“Breathing Fire” by Jaime Lowe
The third California inmate to die since 1943 while incarcerated fighting a wildfire was a woman. In the early morning hours on February 25, 2016, while fighting the Mulhollan Fire near Malibu, as part of a hand plow, Shawna Lynn Jones, 22, was struck by a boulder that rolled down a hill. She was flown to UCLA Medical Center, where she was treated for serious head injury. Ms. Jones was taken off the ventilator after her organs were donated, in accordance with her family’s wishes.
This tragedy is one of the stories covered in a book by Jaime Lowe about female firefighters in California, “Breathing Fire: Female Inmate Firefighters on the Front Lines of California’s Wildfires.”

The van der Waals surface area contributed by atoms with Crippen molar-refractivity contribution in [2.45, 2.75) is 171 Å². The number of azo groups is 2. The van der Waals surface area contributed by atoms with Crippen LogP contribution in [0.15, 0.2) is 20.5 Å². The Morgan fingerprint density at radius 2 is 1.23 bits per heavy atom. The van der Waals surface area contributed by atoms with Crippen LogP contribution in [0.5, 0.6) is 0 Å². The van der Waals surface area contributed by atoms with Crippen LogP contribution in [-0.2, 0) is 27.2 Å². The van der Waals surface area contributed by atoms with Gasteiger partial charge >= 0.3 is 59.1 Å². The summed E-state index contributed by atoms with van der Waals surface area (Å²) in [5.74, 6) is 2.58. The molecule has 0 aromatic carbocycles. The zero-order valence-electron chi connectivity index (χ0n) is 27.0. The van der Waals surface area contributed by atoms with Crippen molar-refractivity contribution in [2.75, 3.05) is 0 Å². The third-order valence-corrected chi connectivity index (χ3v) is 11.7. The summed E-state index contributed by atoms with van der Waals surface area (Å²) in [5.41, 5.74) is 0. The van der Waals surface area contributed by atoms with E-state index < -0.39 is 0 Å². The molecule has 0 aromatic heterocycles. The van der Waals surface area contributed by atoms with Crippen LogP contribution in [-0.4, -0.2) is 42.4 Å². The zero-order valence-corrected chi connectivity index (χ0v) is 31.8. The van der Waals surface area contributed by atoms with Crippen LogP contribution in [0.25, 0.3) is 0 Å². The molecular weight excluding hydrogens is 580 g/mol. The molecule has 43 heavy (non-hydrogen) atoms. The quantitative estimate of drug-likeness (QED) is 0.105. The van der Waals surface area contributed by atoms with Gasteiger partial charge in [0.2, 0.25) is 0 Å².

Here’s an excerpt from a review by Erin Berger in Outside Magazine.
But Lowe makes a clear distinction between professional firefighting in the free world and the deployment of detainees as firefighters through the carceral system. “All the women I spoke to saw the benefits of the firefighting program, but most were outraged at the idea that they had volunteered,” Lowe writes, citing the myriad reasons why a prisoner would have such a dangerous job. more desirable than prison conditions, including sexual assault, neglect of the sick or mentally ill, and malnutrition. “‘Volunteer’ is a relative term for inmates.”